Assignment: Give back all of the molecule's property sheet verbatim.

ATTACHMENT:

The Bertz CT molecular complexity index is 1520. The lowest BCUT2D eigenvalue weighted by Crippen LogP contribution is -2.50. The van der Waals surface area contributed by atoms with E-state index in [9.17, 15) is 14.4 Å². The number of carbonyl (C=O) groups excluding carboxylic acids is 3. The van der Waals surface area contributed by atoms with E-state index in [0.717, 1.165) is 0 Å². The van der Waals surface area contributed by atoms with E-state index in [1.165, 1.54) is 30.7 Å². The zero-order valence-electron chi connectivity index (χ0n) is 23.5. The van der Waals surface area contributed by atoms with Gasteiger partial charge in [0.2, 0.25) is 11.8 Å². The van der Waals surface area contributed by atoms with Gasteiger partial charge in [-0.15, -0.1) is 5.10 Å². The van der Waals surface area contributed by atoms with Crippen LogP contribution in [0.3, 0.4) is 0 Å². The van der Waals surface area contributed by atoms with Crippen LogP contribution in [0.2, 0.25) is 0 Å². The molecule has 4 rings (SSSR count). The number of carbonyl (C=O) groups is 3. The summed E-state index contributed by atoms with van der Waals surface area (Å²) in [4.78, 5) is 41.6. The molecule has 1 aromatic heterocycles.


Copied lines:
The Bertz CT molecular complexity index is 1520. The lowest BCUT2D eigenvalue weighted by Crippen LogP contribution is -2.50. The van der Waals surface area contributed by atoms with E-state index in [9.17, 15) is 14.4 Å². The number of carbonyl (C=O) groups excluding carboxylic acids is 3. The van der Waals surface area contributed by atoms with E-state index in [0.717, 1.165) is 0 Å². The van der Waals surface area contributed by atoms with E-state index in [1.165, 1.54) is 30.7 Å². The zero-order valence-electron chi connectivity index (χ0n) is 23.5. The van der Waals surface area contributed by atoms with Gasteiger partial charge in [0.2, 0.25) is 11.8 Å². The van der Waals surface area contributed by atoms with Gasteiger partial charge in [-0.15, -0.1) is 5.10 Å². The van der Waals surface area contributed by atoms with Crippen LogP contribution in [0.3, 0.4) is 0 Å². The van der Waals surface area contributed by atoms with Crippen LogP contribution in [0.2, 0.25) is 0 Å². The molecule has 4 rings (SSSR count). The number of carbonyl (C=O) groups is 3. The summed E-state index contributed by atoms with van der Waals surface area (Å²) in [4.78, 5) is 41.6. The molecule has 1 aromatic heterocycles.